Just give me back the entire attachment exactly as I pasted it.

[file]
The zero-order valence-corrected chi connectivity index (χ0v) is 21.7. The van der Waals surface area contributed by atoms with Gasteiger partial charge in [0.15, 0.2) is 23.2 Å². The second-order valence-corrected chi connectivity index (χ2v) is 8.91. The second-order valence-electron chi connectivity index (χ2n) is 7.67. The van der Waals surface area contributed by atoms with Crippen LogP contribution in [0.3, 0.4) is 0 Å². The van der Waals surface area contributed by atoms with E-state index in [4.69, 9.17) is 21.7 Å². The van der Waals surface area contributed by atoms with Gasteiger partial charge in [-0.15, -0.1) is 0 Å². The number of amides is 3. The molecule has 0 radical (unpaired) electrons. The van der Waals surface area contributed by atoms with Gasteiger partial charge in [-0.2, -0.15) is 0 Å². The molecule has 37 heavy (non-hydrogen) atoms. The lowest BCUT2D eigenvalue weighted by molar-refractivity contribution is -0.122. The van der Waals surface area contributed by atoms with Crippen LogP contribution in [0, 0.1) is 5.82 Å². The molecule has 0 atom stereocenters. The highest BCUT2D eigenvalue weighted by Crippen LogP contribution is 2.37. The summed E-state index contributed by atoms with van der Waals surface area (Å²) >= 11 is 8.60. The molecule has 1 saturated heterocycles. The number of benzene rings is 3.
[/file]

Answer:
The zero-order valence-corrected chi connectivity index (χ0v) is 21.7. The van der Waals surface area contributed by atoms with Gasteiger partial charge in [0.15, 0.2) is 23.2 Å². The second-order valence-corrected chi connectivity index (χ2v) is 8.91. The second-order valence-electron chi connectivity index (χ2n) is 7.67. The van der Waals surface area contributed by atoms with Crippen LogP contribution in [0.3, 0.4) is 0 Å². The van der Waals surface area contributed by atoms with E-state index in [4.69, 9.17) is 21.7 Å². The van der Waals surface area contributed by atoms with Gasteiger partial charge in [-0.15, -0.1) is 0 Å². The number of amides is 3. The molecule has 0 radical (unpaired) electrons. The van der Waals surface area contributed by atoms with Gasteiger partial charge in [-0.2, -0.15) is 0 Å². The molecule has 37 heavy (non-hydrogen) atoms. The lowest BCUT2D eigenvalue weighted by molar-refractivity contribution is -0.122. The van der Waals surface area contributed by atoms with Crippen LogP contribution in [0, 0.1) is 5.82 Å². The molecule has 0 atom stereocenters. The highest BCUT2D eigenvalue weighted by Crippen LogP contribution is 2.37. The summed E-state index contributed by atoms with van der Waals surface area (Å²) >= 11 is 8.60. The molecule has 1 saturated heterocycles. The number of benzene rings is 3.